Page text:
Children across the county are benefitting from generous donations of laptops from major organisations.

Sellafield Ltd is thrilled to have donated a further 156 laptops and computers to schools throughout West Cumbria, as part of its ongoing work to support pupils in their remote learning.

The company also gave away almost 500 devices in December, as part of a wider collaborative support effort alongside local authorities, suppliers and other agencies.

Emma Graham, a senior buyer within the Information Services Organisation at Sellafield said: “We worked quickly through the WELL project to determine the immediate need from schools, alongside our supply chain partners at ATOS and Allvotec who worked tirelessly to refurbish as many laptops as we could.

"OneFM also kindly supported deliveries this time around to help us move the devices to schools as quickly as possible”.

Emma Williamson, community resilience and social inclusion team leader at Copeland Borough Council, said: “In addition to the Sellafield Ltd laptops, the swift financial support we received from elsewhere has enabled us to provide much needed resources to children and young people, to access remote learning.

“The £43,000 awarded by Cumbria County Council, Copeland Community Fund and members of the Sellafield supply chain is a testament to partnership working and demonstrates how pooling our resources can really benefit the local community and have a direct impact on those in need.”

Jonathan Sunter, quality of education lead at Solway Community School said: “We still have a number of students completing their distance learning on parent’s mobile phones and we cannot thank Sellafield Ltd enough for all the equipment they have provided us so far.”

And it's not just Sellafield playing its part, as Asda and Dell have teamed up to provide 60 laptops to schools across Carlisle and the rest of the county.

The supermarket giant is investing £2 million, to allow every Asda store in the UK to donate at least 10 laptops to a school in need of support within the local community – aiming to donate a total of 7,000 laptops nationally.

Each laptop comes with a tech bundle that includes a headset and a mobile internet dongle with a data allowance of 20gb from Asda’s network partner Vodafone.

The dongle and data allowance has been funded by a separate £500,000 contribution from the retailer’s charity arm, The Asda Foundation.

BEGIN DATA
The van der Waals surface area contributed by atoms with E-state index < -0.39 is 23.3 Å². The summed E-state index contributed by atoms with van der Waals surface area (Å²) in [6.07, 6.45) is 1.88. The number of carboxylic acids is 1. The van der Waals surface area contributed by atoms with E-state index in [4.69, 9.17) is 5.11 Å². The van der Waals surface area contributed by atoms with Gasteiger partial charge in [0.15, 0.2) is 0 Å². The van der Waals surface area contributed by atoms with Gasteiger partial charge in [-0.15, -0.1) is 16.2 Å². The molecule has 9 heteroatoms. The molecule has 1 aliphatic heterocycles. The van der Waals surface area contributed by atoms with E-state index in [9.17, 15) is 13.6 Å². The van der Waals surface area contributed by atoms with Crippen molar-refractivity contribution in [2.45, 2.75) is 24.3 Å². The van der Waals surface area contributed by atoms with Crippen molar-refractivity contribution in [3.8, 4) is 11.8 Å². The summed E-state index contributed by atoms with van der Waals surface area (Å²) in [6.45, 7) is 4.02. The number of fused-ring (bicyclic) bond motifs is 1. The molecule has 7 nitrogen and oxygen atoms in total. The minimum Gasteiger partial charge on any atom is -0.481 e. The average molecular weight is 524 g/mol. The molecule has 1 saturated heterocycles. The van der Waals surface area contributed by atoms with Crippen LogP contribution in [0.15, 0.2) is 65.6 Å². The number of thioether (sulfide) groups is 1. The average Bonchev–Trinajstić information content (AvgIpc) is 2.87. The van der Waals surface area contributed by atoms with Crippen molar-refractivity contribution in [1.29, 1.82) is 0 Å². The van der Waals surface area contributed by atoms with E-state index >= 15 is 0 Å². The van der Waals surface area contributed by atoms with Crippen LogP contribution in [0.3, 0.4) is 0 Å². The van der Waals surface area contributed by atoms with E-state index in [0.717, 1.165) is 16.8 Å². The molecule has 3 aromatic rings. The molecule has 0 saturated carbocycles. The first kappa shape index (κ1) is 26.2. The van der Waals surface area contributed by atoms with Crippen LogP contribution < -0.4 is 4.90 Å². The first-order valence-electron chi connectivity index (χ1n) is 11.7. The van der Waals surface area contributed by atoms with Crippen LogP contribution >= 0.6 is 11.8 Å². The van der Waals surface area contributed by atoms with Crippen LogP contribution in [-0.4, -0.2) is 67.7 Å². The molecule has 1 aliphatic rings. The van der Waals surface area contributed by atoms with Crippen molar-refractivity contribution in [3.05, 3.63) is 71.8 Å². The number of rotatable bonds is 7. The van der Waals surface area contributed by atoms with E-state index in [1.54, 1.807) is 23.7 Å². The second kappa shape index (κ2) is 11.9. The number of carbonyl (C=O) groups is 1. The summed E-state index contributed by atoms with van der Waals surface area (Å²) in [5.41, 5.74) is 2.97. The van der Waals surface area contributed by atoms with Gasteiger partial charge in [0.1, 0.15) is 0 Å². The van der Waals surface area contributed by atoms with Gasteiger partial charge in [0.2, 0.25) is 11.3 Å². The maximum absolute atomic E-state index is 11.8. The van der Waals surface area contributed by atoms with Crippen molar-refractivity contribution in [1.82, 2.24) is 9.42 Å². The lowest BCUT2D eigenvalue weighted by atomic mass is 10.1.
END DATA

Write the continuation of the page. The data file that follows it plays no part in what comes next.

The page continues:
Laptops will also include a one-year warranty and technical support.

After launching the initiative in a bid to support those struggling with digital exclusion, Roger Burnley, CEO and president of Asda, is hoping to see the scheme make a positive difference.

He said: “It’s clear that digital exclusion is an issue affecting many thousands of children who attend schools in communities that we serve.

"These children have been disproportionately affected by the lockdown, and are at risk of falling further behind their peers.

"We want to do all we can to help break down the digital barriers so they can continue their education remotely.”

Each Asda store across Cumbria will nominate a nearby primary or secondary school struggling to support home learning, with Asda’s Better Communities team then reviewing nominations using Government benchmarking data to ensure laptops are going to schools with the greatest need.

Dayne Turbitt, senior vice president and general manager for Dell Technologies in the UK, said: “Digital exclusion is a growing global and societal issue, which is significantly impacting the UK as a result of the most recent national lockdown.

"As a global technology company committed to driving human progress, we want to help support families across the UK with access to devices, connectivity and the critical tools needed to fully participate in remote learning.

"By working alongside Asda, we can help champion digital inclusion for young people across the country.”

But Asda isn't just helping out with laptops, as during the Autumn 2020 term, the Asda Foundation awarded more than half a million pounds to hundreds of schools to ensure children could get back into the classroom.

This included providing grants for everything from stationery to school uniform banks, breakfast clubs and more, to ensure no child felt excluded due to financial limitations.

With the move to home learning set to continue, this support will go some way to meet the increasing need for access to devices and data.